Orkney and Shetland MP, Alistair Carmichael, has welcomed a Department for Transport agreement to make a new call for evidence on changes to rules which risk harming local construction companies, following his debate on the issue this afternoon.
The debate focused on new restrictions expected to come into force in the coming years which will reduce the allowed weight of smaller concrete transporters. Volumetric Concrete Mobile plants (VCMs) deliver concrete to smaller businesses and individuals, particularly in remote areas and tight urban sites, compared to larger traditional drum concrete carriers.
VCMs operate across the UK, and their manufacture and use is estimated to contribute £380m to the economy, employing over 15,000 skilled workers. Local businesses such as Andrew Sinclair Ltd in Orkney and Tulloch Developments Ltd in Shetland are among those affected by changes to regulation.
Leading the debate, Mr Carmichael said:
“There is a very real danger here that if the government’s regulation of the sector gets the balance wrong then the whole volumetric concrete sector could be placed at risk and a small but important part of the construction industry could be lost, for very little discernible benefit that I can see.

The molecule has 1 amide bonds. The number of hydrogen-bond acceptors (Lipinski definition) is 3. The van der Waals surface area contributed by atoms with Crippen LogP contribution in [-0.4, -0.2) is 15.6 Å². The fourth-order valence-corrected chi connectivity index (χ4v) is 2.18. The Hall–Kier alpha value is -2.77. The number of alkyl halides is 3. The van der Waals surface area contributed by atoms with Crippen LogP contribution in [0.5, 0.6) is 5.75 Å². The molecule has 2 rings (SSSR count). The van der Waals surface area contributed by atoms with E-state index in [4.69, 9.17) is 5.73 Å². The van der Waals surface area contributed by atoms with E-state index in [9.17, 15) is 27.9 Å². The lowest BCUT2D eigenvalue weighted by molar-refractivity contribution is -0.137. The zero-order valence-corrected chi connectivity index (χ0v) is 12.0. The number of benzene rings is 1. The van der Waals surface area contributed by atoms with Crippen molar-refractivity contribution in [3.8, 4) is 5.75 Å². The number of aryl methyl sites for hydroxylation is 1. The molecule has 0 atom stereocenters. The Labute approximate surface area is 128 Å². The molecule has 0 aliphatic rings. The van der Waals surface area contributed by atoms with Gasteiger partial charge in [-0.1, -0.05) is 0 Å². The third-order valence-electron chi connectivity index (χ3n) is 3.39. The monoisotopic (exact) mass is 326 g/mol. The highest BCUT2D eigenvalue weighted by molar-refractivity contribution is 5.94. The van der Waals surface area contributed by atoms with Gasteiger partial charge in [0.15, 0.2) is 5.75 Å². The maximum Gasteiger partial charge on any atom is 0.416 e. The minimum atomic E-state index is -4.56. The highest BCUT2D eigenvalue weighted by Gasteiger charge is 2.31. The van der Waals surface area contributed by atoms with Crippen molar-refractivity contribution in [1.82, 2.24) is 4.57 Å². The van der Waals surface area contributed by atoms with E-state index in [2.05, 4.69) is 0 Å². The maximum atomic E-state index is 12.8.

Let us consider what is at stake in this industry. VCMs operate right across the UK, and their manufacture and use are estimated to contribute £380m to the economy, employing over 15,000 skilled workers. They operate the length and breadth of the country.
“In communities such as those that I represent they are of prime importance to the local construction sector. Businesses such as Andrew Sinclair Ltd in Orkney and Tulloch Developments Ltd in Shetland tell me regularly about the desperately detrimental impact that the proposed changes would have on them.
“I would suggest that there is substantial evidence out there which would support a different approach if the department were minded to harvest it in a systematic way. The thinking of the department may have been different in 2018 and there is a need now for the approach to VCMs to catch up and to benefit from the same approach.”
In responding to the debate, the Minister of State for Decarbonisation and Technology, Jesse Norman MP, agreed to hold a new “call for evidence” on the matters raised.
Following the debate Mr Carmichael said:
“I am glad that we are seeing some progress with a new call for evidence as a result of this debate today. This is the way that government is supposed to work. There is a strong case to be made for a rethink by officials – now we need to make it.”